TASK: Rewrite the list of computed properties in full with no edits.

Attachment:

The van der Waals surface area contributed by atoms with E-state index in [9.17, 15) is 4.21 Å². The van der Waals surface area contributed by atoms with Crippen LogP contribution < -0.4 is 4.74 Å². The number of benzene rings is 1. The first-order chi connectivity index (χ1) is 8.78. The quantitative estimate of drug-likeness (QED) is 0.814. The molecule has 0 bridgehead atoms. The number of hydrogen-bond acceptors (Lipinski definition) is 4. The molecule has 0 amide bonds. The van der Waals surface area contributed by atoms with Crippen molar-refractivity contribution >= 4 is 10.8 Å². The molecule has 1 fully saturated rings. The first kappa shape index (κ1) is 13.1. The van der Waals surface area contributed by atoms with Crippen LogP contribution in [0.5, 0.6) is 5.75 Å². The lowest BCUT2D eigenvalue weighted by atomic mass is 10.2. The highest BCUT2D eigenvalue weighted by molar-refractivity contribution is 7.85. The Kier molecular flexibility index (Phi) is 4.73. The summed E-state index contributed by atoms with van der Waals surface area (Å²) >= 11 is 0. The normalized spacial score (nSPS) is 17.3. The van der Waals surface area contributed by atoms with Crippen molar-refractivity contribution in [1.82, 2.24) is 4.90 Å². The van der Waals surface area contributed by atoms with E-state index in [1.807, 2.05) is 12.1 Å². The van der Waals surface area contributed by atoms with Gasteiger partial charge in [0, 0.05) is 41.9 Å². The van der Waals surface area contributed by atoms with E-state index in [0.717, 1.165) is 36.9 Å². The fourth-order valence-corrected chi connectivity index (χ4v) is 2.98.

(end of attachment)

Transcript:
The van der Waals surface area contributed by atoms with E-state index in [9.17, 15) is 4.21 Å². The van der Waals surface area contributed by atoms with Crippen LogP contribution < -0.4 is 4.74 Å². The number of benzene rings is 1. The first-order chi connectivity index (χ1) is 8.78. The quantitative estimate of drug-likeness (QED) is 0.814. The molecule has 0 bridgehead atoms. The number of hydrogen-bond acceptors (Lipinski definition) is 4. The molecule has 0 amide bonds. The van der Waals surface area contributed by atoms with Crippen molar-refractivity contribution >= 4 is 10.8 Å². The molecule has 1 fully saturated rings. The first kappa shape index (κ1) is 13.1. The van der Waals surface area contributed by atoms with Crippen LogP contribution in [0.5, 0.6) is 5.75 Å². The lowest BCUT2D eigenvalue weighted by atomic mass is 10.2. The highest BCUT2D eigenvalue weighted by molar-refractivity contribution is 7.85. The Kier molecular flexibility index (Phi) is 4.73. The summed E-state index contributed by atoms with van der Waals surface area (Å²) >= 11 is 0. The normalized spacial score (nSPS) is 17.3. The van der Waals surface area contributed by atoms with Crippen molar-refractivity contribution in [1.82, 2.24) is 4.90 Å². The van der Waals surface area contributed by atoms with E-state index in [1.807, 2.05) is 12.1 Å². The van der Waals surface area contributed by atoms with Gasteiger partial charge in [0, 0.05) is 41.9 Å². The van der Waals surface area contributed by atoms with E-state index in [0.717, 1.165) is 36.9 Å². The fourth-order valence-corrected chi connectivity index (χ4v) is 2.98.